Endowments: Ready Cash? Rainy Day Funds?

Endowments: Ready Cash? Rainy Day Funds?
Most private schools have endowment funds. We explain how these work and why schools are fortunate to have them in tough times.

On March 27, President Trump signed into law the Coronavirus Aid, Relief, and Economic Stimulus Act of 2020 (the "CARES Act"). What is the Act's purpose and who does it benefit? According to The National Law Review,

"Title I of the CARES Act establishes, among other things, the Paycheck Protection Program (the "Paycheck Program") providing for up to $349,000,000,000 in forgivable loans to business concerns which are backed by the United States Small Business Administration (the "SBA"). The Paycheck Program is a short-term program for the "Covered Period" from February 15, 2020, until June 30, 2020, and loans are capped at the lesser of 2.5x a borrower’s LTM average monthly payroll or $10,000,000 per borrower."

Shortly after that, we began to hear stories about businesses that received loans and didn't appear on the surface as the kind of company that should receive a loan. According to the Washington-Post, " Some large hotel and restaurant chains received loans meant for Main Street businesses, prompting calls for changes." So did several private K-12 schools, according to the Los Angeles Times. The reason why the media criticizes private schools for accepting CARES loans seems to be the optics. As UCLA education professor Tyrone Howard said, “That’s not a good look... There’s just something that’s not equitable about that.” Apparently, the private schools are being criticized because they have endowments. The popular thinking seems to be that if these private schools have money, they do not need CARES loans. However, perception is not the same as reality. With that in mind, let's look at how the typical private school endowment works.

How private school endowments work?

Private school endowments work the same as any endowment works. Think of an endowment as a savings account. Generous donors make substantial gifts to the school, often with a specific purpose in mind. For example, a grateful alumnus gives $100,000 for the financial aid pool. He wants to help the school reach its goal of attracting a diverse student population that cannot afford a private school education. The donor's principal will be invested together with all the other gifts that the school has received over the years. Generally, the school's board of trustees will insist on a conservative investment strategy. Only the investment income, not the principal, can be used for the purposes designated by the donors. So, let's assume that the return on the endowment funds was 10%. The would provide up to $10,000 for that donor's gift to the financial aid pool. Being cautious and conservative, private school boards of trustees rarely invade endowment principal. They would prefer to keep the principal intact for a legitimate emergency. Indeed, many contributions to endowment funds have specific restrictions on their use. In the example that I gave before, that $10,000 income cannot be used for resurfacing the basketball court or any other purpose except for financial aid. Albert Phung offers a clear explanation of how endowments work in How do university endowments work?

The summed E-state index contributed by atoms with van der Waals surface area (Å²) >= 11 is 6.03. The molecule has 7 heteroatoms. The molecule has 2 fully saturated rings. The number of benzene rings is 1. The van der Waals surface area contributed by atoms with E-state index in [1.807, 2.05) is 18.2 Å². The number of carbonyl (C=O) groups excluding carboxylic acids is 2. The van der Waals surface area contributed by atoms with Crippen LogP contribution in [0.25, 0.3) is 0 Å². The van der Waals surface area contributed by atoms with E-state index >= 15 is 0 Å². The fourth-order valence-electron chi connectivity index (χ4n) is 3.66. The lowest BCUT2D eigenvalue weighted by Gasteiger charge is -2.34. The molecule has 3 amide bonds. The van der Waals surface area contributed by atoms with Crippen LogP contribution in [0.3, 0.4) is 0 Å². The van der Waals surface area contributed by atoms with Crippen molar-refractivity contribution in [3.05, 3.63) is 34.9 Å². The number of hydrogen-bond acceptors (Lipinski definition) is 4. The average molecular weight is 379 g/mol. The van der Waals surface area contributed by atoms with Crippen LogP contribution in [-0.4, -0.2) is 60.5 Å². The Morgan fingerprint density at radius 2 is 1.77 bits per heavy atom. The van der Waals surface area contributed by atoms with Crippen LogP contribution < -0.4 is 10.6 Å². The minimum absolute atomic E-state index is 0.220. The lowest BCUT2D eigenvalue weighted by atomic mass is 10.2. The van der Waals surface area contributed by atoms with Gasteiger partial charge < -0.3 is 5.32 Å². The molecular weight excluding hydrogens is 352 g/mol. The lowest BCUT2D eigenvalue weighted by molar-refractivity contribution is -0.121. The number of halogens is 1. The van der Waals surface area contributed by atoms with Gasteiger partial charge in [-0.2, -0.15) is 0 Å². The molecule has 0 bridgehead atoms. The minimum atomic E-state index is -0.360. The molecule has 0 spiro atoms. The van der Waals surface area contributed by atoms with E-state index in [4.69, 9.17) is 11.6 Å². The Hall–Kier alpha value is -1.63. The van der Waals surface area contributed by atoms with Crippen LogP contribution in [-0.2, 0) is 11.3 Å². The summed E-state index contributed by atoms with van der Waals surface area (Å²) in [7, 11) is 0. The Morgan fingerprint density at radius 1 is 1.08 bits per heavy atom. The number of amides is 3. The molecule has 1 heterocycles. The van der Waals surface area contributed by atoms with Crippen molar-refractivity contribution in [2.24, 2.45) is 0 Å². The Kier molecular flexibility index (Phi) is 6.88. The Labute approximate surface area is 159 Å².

This video offers an overview of how endowments work.

Why do schools need endowments?

Honestly, I think endowments offer an easy target to generate feelings of jealousy among uninformed listeners and readers. That seems to be why the media runs stories about rich private schools and universities. In my opinion, that's a very superficial way of looking at an institution that seeks to protect its future by saving money. Private schools can be very fragile financially. Their operating income comes mainly from tuition and fees. Most of the time, this revenue stream does not cover all the expenses a school has. Besides the usual everyday expenses of salaries, utilities, insurance, etc., most private schools have many other expenses for which there is no specific revenue stream. For instance, they offer financial aid to students who need help with affording a private school education. Another example of an expense not normally found in a school's operating budget is refinishing a squash court floor or replacing a school bus. The list of expenses not in the operating budget is endless. This is where the income from endowments comes in. It funds a variety of activities according to the restrictions in the original donation.

This video offers another take on endowments and how they work.

Where do endowments come from?

As noted above, generous graduates are the principal source of endowment funds. When a school was established in 1906 like Kent School was, it's no wonder that its endowment is more than $130 million as of December 31, 2019. Thousands of students have graduated since its founding. Many of them have given very generous gifts to the school. As noted above, these gifts are added to the endowment fund which is invested conservatively. The income which the endowment fund throws off is allocated to various expense categories according to the instructions of the donors.

Questions? Contact us on Facebook. @privateschoolreview

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